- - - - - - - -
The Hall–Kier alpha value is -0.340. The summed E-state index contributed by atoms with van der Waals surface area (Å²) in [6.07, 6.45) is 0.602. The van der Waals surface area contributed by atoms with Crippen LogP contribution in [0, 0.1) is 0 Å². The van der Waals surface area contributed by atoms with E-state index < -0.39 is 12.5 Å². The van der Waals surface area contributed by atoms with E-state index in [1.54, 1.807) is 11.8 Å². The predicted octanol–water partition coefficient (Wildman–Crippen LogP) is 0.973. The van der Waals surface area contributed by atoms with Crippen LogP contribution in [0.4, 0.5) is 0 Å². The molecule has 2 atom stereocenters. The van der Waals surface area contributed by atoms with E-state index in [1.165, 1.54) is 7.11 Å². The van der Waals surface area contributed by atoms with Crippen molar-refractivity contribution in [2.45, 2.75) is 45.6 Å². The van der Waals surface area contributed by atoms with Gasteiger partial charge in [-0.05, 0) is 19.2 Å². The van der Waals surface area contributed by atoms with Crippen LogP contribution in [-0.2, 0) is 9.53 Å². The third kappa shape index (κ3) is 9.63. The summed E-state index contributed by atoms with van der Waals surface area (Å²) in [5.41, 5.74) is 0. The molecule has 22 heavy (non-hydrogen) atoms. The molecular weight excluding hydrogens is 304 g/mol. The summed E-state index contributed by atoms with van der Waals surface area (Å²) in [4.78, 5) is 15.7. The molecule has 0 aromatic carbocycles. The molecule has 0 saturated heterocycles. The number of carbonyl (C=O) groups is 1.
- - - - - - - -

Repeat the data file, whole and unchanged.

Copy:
The Hall–Kier alpha value is -0.340. The summed E-state index contributed by atoms with van der Waals surface area (Å²) in [6.07, 6.45) is 0.602. The van der Waals surface area contributed by atoms with Crippen LogP contribution in [0, 0.1) is 0 Å². The van der Waals surface area contributed by atoms with E-state index < -0.39 is 12.5 Å². The van der Waals surface area contributed by atoms with E-state index in [1.54, 1.807) is 11.8 Å². The predicted octanol–water partition coefficient (Wildman–Crippen LogP) is 0.973. The van der Waals surface area contributed by atoms with Crippen LogP contribution in [0.4, 0.5) is 0 Å². The molecule has 2 atom stereocenters. The van der Waals surface area contributed by atoms with E-state index in [1.165, 1.54) is 7.11 Å². The van der Waals surface area contributed by atoms with Crippen molar-refractivity contribution in [2.45, 2.75) is 45.6 Å². The van der Waals surface area contributed by atoms with Gasteiger partial charge in [-0.05, 0) is 19.2 Å². The van der Waals surface area contributed by atoms with Crippen LogP contribution in [-0.2, 0) is 9.53 Å². The third kappa shape index (κ3) is 9.63. The summed E-state index contributed by atoms with van der Waals surface area (Å²) in [5.41, 5.74) is 0. The molecule has 22 heavy (non-hydrogen) atoms. The molecular weight excluding hydrogens is 304 g/mol. The summed E-state index contributed by atoms with van der Waals surface area (Å²) in [4.78, 5) is 15.7. The molecule has 0 aromatic carbocycles. The molecule has 0 saturated heterocycles. The number of carbonyl (C=O) groups is 1.